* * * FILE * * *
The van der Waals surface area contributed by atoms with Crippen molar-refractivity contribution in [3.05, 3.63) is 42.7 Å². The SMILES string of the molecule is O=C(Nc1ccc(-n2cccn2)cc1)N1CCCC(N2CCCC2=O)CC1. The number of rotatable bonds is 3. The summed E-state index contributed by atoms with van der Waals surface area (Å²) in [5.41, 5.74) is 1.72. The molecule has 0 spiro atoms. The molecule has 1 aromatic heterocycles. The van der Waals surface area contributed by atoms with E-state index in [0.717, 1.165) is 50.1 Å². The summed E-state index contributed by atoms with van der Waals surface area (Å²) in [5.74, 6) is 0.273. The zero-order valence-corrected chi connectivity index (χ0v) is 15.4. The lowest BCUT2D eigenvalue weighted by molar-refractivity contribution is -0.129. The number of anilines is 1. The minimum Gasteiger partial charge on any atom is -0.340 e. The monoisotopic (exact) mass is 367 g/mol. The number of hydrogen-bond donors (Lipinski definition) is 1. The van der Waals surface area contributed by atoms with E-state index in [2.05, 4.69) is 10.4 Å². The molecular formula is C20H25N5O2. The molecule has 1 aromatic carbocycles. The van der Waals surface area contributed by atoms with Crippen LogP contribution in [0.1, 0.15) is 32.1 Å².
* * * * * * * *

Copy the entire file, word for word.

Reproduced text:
The van der Waals surface area contributed by atoms with Crippen molar-refractivity contribution in [3.05, 3.63) is 42.7 Å². The SMILES string of the molecule is O=C(Nc1ccc(-n2cccn2)cc1)N1CCCC(N2CCCC2=O)CC1. The number of rotatable bonds is 3. The summed E-state index contributed by atoms with van der Waals surface area (Å²) in [5.41, 5.74) is 1.72. The molecule has 0 spiro atoms. The molecule has 1 aromatic heterocycles. The van der Waals surface area contributed by atoms with E-state index in [0.717, 1.165) is 50.1 Å². The summed E-state index contributed by atoms with van der Waals surface area (Å²) in [5.74, 6) is 0.273. The zero-order valence-corrected chi connectivity index (χ0v) is 15.4. The lowest BCUT2D eigenvalue weighted by molar-refractivity contribution is -0.129. The number of anilines is 1. The minimum Gasteiger partial charge on any atom is -0.340 e. The monoisotopic (exact) mass is 367 g/mol. The number of hydrogen-bond donors (Lipinski definition) is 1. The van der Waals surface area contributed by atoms with E-state index in [2.05, 4.69) is 10.4 Å². The molecular formula is C20H25N5O2. The molecule has 1 aromatic carbocycles. The van der Waals surface area contributed by atoms with Crippen LogP contribution in [0.1, 0.15) is 32.1 Å².